Designing a Virtual Quality System

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Designing a Virtual Quality System

When PharmaDirections undertook a project to design and build a GMP manufacturing facility that would become a site for InstantGMP™ production, one of the key considerations was designing a virtual quality system.  The requirements were to have policies, procedures, documentation and training that could be paperless and could be accessed remotely through the internet.  We used a Quality by Design approach to achieve these goals.

There are many ways to assure GMP compliance with a quality system.  The traditional approach is to write Standard Operating Procedures (SOPs) to describe each of the operations in a manufacturing facility.  This is usually a time consuming project that requires individual authors to commit part of their time to these activities in addition to their normal duties.  The advantage is the SOPs are very specific to the site where GMP compliance is needed.  Another approach is to purchase a standard set of SOPs and then tailor them to the unique requirements of the site. In either way, the SOPs are usually paper based.  Our approach was to design a quality system that would be virtual and paperless and thus not be limited to a single site.

We used a team approach where we gathered experts in manufacturing, quality, inventory control, database programming and project management to catalog the requirements and risks of producing regulated products where documentation management and control of the product could be done with remote access.  We planned to limit the time on site to just the activities needed for warehousing and manufacturing.  All other activities would be available to staff who did not need to be on site to perform their duties.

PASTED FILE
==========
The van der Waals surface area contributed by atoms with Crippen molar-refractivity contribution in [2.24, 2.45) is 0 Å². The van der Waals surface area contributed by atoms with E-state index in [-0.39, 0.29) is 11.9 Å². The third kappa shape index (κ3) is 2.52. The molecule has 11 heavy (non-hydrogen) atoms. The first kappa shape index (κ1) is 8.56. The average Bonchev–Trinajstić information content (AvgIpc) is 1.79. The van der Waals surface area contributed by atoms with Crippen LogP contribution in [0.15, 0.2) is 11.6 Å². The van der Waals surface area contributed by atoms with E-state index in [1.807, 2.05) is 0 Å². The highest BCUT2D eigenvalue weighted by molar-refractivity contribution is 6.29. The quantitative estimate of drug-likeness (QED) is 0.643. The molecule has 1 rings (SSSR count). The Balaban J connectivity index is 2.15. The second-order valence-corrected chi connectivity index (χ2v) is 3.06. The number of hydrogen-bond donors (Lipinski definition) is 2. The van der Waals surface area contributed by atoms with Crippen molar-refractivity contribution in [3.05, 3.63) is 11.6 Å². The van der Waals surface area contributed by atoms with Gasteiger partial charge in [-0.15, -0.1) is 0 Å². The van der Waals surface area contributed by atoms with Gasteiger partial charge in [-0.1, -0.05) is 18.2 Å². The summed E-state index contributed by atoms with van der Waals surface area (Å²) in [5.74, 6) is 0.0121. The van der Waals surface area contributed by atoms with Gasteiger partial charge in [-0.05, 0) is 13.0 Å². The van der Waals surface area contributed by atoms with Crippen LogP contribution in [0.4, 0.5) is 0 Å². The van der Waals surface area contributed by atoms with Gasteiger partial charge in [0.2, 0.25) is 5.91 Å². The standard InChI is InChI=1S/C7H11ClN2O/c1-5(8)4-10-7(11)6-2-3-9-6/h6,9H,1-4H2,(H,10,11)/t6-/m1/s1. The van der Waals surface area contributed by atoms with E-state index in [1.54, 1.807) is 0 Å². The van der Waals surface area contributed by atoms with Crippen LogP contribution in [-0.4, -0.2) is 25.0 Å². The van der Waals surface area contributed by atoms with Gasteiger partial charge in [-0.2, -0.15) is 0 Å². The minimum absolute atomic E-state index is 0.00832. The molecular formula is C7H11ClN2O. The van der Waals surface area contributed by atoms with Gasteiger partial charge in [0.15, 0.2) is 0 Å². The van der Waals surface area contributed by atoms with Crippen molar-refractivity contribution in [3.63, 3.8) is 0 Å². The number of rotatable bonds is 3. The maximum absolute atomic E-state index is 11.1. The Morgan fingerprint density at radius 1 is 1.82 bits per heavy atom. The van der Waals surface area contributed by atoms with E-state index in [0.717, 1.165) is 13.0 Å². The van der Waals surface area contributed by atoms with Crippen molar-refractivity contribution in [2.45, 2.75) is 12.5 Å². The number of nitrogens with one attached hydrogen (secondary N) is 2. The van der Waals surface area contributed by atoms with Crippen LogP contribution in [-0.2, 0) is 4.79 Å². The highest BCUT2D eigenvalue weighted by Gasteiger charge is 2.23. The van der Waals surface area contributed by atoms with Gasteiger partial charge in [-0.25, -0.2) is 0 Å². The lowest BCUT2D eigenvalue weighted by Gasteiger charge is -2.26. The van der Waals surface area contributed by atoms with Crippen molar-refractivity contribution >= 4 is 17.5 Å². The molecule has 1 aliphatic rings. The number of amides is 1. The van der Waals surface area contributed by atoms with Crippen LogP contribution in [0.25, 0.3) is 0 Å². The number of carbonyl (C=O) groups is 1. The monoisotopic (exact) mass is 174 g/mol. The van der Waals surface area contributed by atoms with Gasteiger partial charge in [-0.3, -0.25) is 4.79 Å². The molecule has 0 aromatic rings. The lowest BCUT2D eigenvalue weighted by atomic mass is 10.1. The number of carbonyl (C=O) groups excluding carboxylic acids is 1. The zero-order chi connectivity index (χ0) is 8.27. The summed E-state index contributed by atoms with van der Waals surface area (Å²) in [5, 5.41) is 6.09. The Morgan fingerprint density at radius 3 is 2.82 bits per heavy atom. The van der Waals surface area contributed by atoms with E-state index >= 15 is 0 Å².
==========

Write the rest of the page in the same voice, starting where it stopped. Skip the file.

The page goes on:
To write our virtual quality system, we used Quality by Design principles.  The FDA promotes this concept for manufacturing where they expect quality can be designed into the process after gathering all the knowledge obtained during product and process development and after understanding the risks and determining how these risks can be managed.  We applied the same concepts for the Instant GMP quality system.  The requirements included being paperless, being 21 CFR Part 11 compliant, accessible via the web and being integrated into a data base application. The intent was to use the Instant GMP data base application to control the manufacturing process in a way that the SOPs would automatically be followed.  After six months of coordinated design and computer programming we delivered a beta test system to the first manufacturing site.